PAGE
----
From the great Yogadork, here’s the complete and exhaustive guide to the yoga community’s response to the New York Times article about how yoga can wreck your body.
Thanks, Yogadork, for compiling this and for promising to add more as new responses surface.
I’m glad the conversation is happening. The original article seemed to deliberately fan some flames in order to promote a book by New York Times science reporter William J. Broad. A lot of egos are on the line — yoga in America has become an industry, a far cry from one of six schools of Indian philosophy.
The guide includes Part 2 of Leslie Kaminoff’s response to the controversy. He said in his workshop that he was about halfway through reading The Science of Yoga: The Risks and the Rewards (available for preorder, publication date is Feb. 7) and thinks it’s worth the read (even if possibly not entirely fair or accurate, still, good enough).
And with that, I’m bowing out of continuing to post about this controversy. After I read the book (and it’s not at the top of my reading list — gotta study for the massage licensing exam first), I’ll post a review.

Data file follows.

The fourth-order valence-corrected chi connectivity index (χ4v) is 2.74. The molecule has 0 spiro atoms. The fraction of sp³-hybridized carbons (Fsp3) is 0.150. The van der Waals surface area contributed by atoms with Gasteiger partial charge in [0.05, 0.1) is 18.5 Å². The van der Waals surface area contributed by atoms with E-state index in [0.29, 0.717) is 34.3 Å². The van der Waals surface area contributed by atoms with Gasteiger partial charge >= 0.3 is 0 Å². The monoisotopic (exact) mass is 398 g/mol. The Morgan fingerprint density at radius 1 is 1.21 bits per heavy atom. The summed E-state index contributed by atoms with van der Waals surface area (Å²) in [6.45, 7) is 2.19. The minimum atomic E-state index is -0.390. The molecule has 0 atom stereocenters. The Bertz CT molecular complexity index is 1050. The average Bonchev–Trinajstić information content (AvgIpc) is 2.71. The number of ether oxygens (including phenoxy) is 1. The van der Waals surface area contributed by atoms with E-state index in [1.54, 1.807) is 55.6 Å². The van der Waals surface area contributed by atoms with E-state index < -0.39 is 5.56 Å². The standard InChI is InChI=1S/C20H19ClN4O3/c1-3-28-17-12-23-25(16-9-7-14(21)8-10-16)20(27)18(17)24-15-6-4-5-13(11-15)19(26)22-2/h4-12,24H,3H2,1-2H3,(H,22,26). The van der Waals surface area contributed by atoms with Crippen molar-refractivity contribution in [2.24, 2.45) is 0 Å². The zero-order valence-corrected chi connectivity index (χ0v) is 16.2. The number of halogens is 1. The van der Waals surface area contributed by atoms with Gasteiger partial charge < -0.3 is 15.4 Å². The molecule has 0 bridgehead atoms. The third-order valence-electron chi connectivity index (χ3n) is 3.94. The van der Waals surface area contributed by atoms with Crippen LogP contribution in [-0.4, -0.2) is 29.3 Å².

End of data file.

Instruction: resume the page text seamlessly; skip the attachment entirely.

Yoga (asana) has been part of my life since 1982. I feel fortunate to have discovered and made this practice part of my life. It’s transformed my being in all its koshas, brought me good health and spiritual gifts, and there’s still learning to be done. It’s blessed me.
My advice for preventing injuries is to work with good teachers who understand anatomy far beyond what’s required to become an RYT-200, teachers who teach small enough classes that they can really keep an eye on each student and keep them out of trouble.
Also, pay a lot of attention to what you’re doing. Use and cultivate your awareness.
Now that’s yoga.